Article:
PRACTICE: Sleepaway Camp

I never went to sleepaway camp when I was a kid. One time, in fifth grade, my mom put me to bed at 7 pm, washed and dried like a poodle, so my dad could wake me up at 4 am and get me to the Alvarado Elementary parking lot by 5 am. We were heading in buses to Carlsbad Caverns.

We wore jackets because it was still cool in the mornings, even though it was almost summer break. Steve McIlheney’s family owned McIlheney’s Dairy, so they supplied the milk, whole and unpasturized. It tasted thick and raw to me, like eggs were mixed in. I didn’t touch mine.

I don’t know if sleepaway camp existed when I was young or if my family was just an anomaly, one of those sleepaway-camp-unaware types of family. I think both. I think some kids went away to camp, but I would wager most of those places were big and not cozy, with chores like shoveling and digging posts. I imagine the rooms to be dirty with rat droppings under the old bunks, which had army mattresses and thick blankets that smelled like dust. I imagine the only kids who were shipped off to these sleepaway camps were on LSD by the age of 12 or sleeping with their mom’s boyfriends.

But I also would wager that there were nice sleepaway camps, camps with tennis courts and horseback riding and swimming in heated pools, camps for kids whose parents thought about such things as developing independence and having their kids have a richer experience than, say, sitting in front of the TV all day and watching Hogan’s Heroes and Star Trek and Gilligan’s Island and eating entire bags of potato chips, the Safeway brand kind.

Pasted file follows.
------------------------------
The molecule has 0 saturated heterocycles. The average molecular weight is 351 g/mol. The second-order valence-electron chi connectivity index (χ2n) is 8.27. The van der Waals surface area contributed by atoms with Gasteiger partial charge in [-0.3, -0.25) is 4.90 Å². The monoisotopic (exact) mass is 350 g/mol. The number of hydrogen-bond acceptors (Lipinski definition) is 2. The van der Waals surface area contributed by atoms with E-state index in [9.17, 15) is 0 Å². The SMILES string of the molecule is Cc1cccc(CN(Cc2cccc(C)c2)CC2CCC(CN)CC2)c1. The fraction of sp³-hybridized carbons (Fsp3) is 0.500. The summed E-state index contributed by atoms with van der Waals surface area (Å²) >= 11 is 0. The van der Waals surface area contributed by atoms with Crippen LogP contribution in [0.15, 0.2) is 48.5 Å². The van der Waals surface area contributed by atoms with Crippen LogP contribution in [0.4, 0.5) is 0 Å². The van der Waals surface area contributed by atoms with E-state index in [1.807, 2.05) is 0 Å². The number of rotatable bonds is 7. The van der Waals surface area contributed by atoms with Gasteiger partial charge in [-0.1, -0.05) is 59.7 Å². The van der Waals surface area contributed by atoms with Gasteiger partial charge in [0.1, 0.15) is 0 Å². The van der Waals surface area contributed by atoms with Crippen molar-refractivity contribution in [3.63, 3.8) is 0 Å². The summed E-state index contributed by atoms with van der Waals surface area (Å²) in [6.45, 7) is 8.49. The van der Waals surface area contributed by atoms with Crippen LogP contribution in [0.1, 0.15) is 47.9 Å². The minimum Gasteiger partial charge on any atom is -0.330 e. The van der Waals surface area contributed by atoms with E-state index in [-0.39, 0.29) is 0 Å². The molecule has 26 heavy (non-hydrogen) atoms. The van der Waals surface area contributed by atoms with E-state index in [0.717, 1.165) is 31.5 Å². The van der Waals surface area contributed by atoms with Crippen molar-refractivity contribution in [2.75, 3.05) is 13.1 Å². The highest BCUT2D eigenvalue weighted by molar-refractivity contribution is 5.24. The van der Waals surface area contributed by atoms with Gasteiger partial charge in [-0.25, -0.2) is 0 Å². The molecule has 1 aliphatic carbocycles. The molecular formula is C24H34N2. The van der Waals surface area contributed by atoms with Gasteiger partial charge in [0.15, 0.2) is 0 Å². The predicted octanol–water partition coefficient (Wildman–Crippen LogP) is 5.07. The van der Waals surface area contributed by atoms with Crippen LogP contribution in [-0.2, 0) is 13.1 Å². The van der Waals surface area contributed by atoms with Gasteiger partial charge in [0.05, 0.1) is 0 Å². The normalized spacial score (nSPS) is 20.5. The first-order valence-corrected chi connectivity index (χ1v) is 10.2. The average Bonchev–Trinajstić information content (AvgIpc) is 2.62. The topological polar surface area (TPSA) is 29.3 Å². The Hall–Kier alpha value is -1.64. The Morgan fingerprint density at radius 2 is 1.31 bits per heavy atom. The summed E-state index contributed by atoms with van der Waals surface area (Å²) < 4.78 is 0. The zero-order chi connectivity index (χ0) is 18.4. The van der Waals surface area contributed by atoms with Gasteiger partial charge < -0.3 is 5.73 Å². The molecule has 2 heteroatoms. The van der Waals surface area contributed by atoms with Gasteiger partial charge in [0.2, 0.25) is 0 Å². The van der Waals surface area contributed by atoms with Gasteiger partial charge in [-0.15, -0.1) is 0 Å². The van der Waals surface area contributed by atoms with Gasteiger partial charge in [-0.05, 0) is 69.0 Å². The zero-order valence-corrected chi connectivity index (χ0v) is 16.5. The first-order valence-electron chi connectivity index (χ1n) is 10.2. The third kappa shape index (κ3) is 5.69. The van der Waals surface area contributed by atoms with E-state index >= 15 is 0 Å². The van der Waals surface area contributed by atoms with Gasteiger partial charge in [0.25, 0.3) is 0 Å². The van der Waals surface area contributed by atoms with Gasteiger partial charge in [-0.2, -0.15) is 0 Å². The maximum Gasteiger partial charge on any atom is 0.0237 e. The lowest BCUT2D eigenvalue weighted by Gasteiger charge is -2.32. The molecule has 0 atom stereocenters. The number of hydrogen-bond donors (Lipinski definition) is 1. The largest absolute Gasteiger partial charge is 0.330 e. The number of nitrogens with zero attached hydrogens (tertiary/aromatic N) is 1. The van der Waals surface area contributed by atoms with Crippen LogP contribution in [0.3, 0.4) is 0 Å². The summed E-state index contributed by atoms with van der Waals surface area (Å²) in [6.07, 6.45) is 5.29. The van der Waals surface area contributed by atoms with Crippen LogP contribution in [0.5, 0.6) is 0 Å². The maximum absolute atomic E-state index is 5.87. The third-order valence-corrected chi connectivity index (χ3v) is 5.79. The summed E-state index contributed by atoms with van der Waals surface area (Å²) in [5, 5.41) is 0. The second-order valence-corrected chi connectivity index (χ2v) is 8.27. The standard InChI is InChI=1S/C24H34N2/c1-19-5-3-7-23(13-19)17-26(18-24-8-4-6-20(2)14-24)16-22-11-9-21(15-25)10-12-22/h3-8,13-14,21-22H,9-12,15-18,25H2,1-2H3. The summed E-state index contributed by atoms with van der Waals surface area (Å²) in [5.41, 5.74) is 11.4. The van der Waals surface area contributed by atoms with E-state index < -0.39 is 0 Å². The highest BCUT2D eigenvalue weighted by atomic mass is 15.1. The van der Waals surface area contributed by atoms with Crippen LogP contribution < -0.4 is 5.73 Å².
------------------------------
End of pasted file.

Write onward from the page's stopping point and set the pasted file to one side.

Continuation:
And suddenly it dawns on me that I was scared on that bus, driving five hours, three in darkness, my stomach empty but for a too-sweet donut. Coconut, burnt coconut, the kind my mom bought when she bought donuts. And how I would have preferred white powdered sugar or chocolate dipped, but how they gave us burnt coconut instead, plus the milk, and how I wanted to sit up near the front of the bus behind the driver, near the teachers but how they only let the feeble kids sit up there, the ones prone to carsickness and how I sat in the back instead.

And now, a distant memory, Girl Scout camp, my God, I did do sleepover camp, I just forgot.

-Ten-minute practice from August 2004

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Small hand, charcoal sketch by Em, August 2007This year at my daughters’ summer camp, the art instructor used sketchbooks. She said sketching was in keeping with the theme for the camp, Look To This Day. I think what she meant was that sketching was quick. You capture what’s in front of you — a hand, a tree, maybe a thing floating in your imagination. You don’t labor over anything or tighten it up. Just sketch, then move on.